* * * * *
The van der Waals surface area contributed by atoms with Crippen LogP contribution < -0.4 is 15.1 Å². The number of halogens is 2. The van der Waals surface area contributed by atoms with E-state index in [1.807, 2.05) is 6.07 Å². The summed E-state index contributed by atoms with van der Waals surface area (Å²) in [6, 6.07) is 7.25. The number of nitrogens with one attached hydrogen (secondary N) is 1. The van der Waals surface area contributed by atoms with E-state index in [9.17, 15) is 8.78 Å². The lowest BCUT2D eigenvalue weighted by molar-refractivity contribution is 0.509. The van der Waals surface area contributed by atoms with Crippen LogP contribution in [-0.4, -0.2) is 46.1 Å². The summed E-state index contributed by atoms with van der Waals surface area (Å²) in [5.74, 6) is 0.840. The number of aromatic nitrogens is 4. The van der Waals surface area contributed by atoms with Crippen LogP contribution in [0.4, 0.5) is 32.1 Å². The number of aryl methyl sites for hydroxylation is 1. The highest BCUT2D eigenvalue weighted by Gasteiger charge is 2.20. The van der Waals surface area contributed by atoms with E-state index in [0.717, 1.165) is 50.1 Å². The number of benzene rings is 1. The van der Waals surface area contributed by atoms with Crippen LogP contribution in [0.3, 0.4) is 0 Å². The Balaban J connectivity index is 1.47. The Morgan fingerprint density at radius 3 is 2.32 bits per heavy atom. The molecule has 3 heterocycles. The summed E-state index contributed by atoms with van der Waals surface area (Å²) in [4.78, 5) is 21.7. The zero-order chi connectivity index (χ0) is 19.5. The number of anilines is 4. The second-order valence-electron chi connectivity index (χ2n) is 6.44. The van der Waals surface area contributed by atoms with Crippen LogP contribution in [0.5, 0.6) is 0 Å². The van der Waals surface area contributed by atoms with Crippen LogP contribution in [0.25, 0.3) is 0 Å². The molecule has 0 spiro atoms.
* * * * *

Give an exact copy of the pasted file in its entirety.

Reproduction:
The van der Waals surface area contributed by atoms with Crippen LogP contribution < -0.4 is 15.1 Å². The number of halogens is 2. The van der Waals surface area contributed by atoms with E-state index in [1.807, 2.05) is 6.07 Å². The summed E-state index contributed by atoms with van der Waals surface area (Å²) in [6, 6.07) is 7.25. The number of nitrogens with one attached hydrogen (secondary N) is 1. The van der Waals surface area contributed by atoms with E-state index in [9.17, 15) is 8.78 Å². The lowest BCUT2D eigenvalue weighted by molar-refractivity contribution is 0.509. The van der Waals surface area contributed by atoms with Crippen LogP contribution in [-0.4, -0.2) is 46.1 Å². The summed E-state index contributed by atoms with van der Waals surface area (Å²) in [5.74, 6) is 0.840. The number of aromatic nitrogens is 4. The van der Waals surface area contributed by atoms with Crippen LogP contribution in [0.4, 0.5) is 32.1 Å². The number of aryl methyl sites for hydroxylation is 1. The highest BCUT2D eigenvalue weighted by Gasteiger charge is 2.20. The van der Waals surface area contributed by atoms with E-state index in [0.717, 1.165) is 50.1 Å². The number of benzene rings is 1. The van der Waals surface area contributed by atoms with Crippen LogP contribution in [0.3, 0.4) is 0 Å². The Balaban J connectivity index is 1.47. The Morgan fingerprint density at radius 3 is 2.32 bits per heavy atom. The molecule has 3 heterocycles. The summed E-state index contributed by atoms with van der Waals surface area (Å²) in [4.78, 5) is 21.7. The zero-order chi connectivity index (χ0) is 19.5. The number of anilines is 4. The second-order valence-electron chi connectivity index (χ2n) is 6.44. The van der Waals surface area contributed by atoms with Crippen LogP contribution in [0.5, 0.6) is 0 Å². The van der Waals surface area contributed by atoms with Crippen LogP contribution in [0.25, 0.3) is 0 Å². The molecule has 0 spiro atoms.